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Can Drinking Beer Make You Lose Muscle?

by
author image Angela Brady
Angela Brady has been writing since 1997. Currently transitioning to a research career in oncolytic virology, she has won awards for her work related to genomics, proteomics, and biotechnology. She is also an authority on sustainable design, having studied, practiced and written extensively on the subject.
Can Drinking Beer Make You Lose Muscle?
Beer shouldn't be your sole source of nutrition. Photo Credit Kane Skennar/DigitalVision/Getty Images

The nutrients you put in your body have a direct impact on your body's look and performance. Making your body as fit as it can be doesn't mean swearing off all of your favorites -- the occasional beer may actually provide a little health benefit, as long as your consumption doesn't get out of hand. Beer generally doesn't cause muscle loss, but because it's very low in protein, it theoretically could.

Protein Versus Beer

Muscle tissue requires regular stress to prevent wasting -- in other words, use it or lose it. Once that stress occurs, the protein you get from food plays a major role in tissue repair and growth. A lack of protein can cause muscle wasting just as quickly as a lack of movement. Beer is made from grains, so it does contain protein, just not very much -- usually about a gram or so per bottle or can. For most people, beer is not a sole nutrition source, so the lack of protein isn't a problem. But when you start missing out on food because you're drinking beer instead, problems can arise quickly, and muscle loss will be the least of your problems.

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Beer Diet

You should get between 10 and 35 percent of your calories from protein -- if you eat about 2,000 calories per day, that works out to about 50 to 175 gtams. You would have to drink about 50 to 175 bottles of beer to meet your protein needs from beer alone. Alcohol poisoning notwithstanding, that means consuming 7,500 to 26,250 calories per day, which works out to a daily weight gain of about 1.5 to 7 pounds. You also would be missing out on a host of vitamins and minerals, not getting enough fiber or fat and destroying your liver. So despite the rumors about the "beer diet," beer is not a good source of nutrition.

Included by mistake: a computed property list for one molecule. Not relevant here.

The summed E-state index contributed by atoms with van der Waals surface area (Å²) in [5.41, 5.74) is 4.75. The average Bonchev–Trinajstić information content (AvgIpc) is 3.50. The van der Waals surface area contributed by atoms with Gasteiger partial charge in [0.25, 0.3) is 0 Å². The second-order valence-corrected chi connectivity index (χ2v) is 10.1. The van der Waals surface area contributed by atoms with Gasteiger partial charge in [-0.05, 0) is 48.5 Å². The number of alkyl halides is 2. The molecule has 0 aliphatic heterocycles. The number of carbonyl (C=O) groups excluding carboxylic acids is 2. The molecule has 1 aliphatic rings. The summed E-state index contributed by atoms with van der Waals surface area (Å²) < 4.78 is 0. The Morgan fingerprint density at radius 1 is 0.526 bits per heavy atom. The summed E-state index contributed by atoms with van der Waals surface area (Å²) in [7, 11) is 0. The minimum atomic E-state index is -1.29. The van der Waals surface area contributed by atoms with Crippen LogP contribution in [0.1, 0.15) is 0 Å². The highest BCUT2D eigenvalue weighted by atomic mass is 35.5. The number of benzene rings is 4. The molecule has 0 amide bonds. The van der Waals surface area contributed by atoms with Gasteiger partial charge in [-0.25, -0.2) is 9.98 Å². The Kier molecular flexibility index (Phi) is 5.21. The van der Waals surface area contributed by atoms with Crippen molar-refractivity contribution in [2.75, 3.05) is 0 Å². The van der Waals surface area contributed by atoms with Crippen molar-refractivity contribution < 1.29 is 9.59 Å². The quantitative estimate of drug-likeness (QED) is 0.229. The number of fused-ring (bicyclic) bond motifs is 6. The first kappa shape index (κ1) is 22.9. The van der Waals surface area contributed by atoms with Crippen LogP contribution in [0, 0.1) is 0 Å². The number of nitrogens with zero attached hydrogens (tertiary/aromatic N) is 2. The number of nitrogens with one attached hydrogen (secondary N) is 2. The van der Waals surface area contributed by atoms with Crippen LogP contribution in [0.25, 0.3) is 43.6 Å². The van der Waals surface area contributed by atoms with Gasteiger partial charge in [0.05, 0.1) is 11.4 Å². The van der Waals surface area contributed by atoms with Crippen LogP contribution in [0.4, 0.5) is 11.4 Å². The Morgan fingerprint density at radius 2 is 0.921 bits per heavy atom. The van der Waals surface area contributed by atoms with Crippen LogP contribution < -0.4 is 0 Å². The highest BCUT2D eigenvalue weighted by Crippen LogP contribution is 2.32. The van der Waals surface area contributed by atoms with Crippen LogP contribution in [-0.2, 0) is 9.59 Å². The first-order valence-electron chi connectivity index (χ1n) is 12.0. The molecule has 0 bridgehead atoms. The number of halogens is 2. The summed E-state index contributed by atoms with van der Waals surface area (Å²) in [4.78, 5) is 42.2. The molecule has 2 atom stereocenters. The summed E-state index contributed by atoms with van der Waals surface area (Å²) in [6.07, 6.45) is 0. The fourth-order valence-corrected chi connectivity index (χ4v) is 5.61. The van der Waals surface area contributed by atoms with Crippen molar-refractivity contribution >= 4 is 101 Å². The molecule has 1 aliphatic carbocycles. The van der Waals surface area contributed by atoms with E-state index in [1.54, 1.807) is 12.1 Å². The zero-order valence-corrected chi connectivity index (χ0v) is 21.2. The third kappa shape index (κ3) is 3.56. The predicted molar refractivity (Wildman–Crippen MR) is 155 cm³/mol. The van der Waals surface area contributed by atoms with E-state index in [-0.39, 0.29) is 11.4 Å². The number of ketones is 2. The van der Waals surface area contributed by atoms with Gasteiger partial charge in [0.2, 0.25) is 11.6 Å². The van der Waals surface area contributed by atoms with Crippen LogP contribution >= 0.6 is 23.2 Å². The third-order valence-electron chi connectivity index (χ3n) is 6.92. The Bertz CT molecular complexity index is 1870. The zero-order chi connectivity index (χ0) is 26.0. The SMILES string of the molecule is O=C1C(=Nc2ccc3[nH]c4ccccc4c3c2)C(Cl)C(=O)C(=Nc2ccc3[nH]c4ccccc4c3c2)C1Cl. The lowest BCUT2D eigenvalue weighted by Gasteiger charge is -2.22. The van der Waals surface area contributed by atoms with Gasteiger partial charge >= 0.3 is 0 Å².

Moderation

Most beer drinkers maintain a moderate intake -- one per day for women and two per day for men. At this level of consumption, beer won't contribute to muscle loss as long as the rest of your diet is balanced. According to the American Dietetic Association, a moderate beer intake may contribute to heart health, strong bones and kidney health. Beer also contains B vitamins and a small amount of fiber that may contribute to overall health, but it should not be considered a source of hydration. Unlike plain water, beer actually decreases hydration levels by flushing fluids from your body.

Excessive Intake

Like anything in life, moderation is key. If you are drinking enough beer that it's cutting into your protein intake, there are many more reasons to slow down besides muscle loss. Binge drinking can cause accidental injury to yourself and others, alcohol poisoning, violence and miscarriage. Long-term heavy beer drinking raises your risk of stroke, heart disease, dementia, emotional disorders, social problems, liver disease, digestion problems and certain types of cancer.

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References

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